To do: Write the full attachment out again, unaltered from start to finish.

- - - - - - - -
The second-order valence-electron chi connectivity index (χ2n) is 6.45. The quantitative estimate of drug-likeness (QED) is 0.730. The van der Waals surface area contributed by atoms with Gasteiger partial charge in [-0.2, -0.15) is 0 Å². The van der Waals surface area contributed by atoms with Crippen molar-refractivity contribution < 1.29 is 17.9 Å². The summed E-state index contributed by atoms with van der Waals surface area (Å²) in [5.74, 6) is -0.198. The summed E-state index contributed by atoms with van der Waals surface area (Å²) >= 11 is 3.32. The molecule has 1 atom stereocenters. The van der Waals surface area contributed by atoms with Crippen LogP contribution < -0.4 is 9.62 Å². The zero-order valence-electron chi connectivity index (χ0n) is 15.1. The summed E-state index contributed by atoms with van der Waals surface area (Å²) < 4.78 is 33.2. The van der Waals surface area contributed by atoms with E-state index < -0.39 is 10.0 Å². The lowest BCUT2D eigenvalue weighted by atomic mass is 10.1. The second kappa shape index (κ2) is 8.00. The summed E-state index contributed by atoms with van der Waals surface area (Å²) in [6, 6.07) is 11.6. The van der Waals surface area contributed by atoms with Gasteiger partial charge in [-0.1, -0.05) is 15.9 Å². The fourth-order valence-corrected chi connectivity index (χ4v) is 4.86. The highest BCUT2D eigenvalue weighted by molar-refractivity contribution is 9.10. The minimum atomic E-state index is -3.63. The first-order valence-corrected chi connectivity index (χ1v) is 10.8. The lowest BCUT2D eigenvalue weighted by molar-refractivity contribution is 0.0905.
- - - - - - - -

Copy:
The second-order valence-electron chi connectivity index (χ2n) is 6.45. The quantitative estimate of drug-likeness (QED) is 0.730. The van der Waals surface area contributed by atoms with Gasteiger partial charge in [-0.2, -0.15) is 0 Å². The van der Waals surface area contributed by atoms with Crippen molar-refractivity contribution < 1.29 is 17.9 Å². The summed E-state index contributed by atoms with van der Waals surface area (Å²) in [5.74, 6) is -0.198. The summed E-state index contributed by atoms with van der Waals surface area (Å²) >= 11 is 3.32. The molecule has 1 atom stereocenters. The van der Waals surface area contributed by atoms with Crippen LogP contribution < -0.4 is 9.62 Å². The zero-order valence-electron chi connectivity index (χ0n) is 15.1. The summed E-state index contributed by atoms with van der Waals surface area (Å²) < 4.78 is 33.2. The van der Waals surface area contributed by atoms with E-state index < -0.39 is 10.0 Å². The lowest BCUT2D eigenvalue weighted by atomic mass is 10.1. The second kappa shape index (κ2) is 8.00. The summed E-state index contributed by atoms with van der Waals surface area (Å²) in [6, 6.07) is 11.6. The van der Waals surface area contributed by atoms with Gasteiger partial charge in [-0.1, -0.05) is 15.9 Å². The fourth-order valence-corrected chi connectivity index (χ4v) is 4.86. The highest BCUT2D eigenvalue weighted by molar-refractivity contribution is 9.10. The minimum atomic E-state index is -3.63. The first-order valence-corrected chi connectivity index (χ1v) is 10.8. The lowest BCUT2D eigenvalue weighted by molar-refractivity contribution is 0.0905.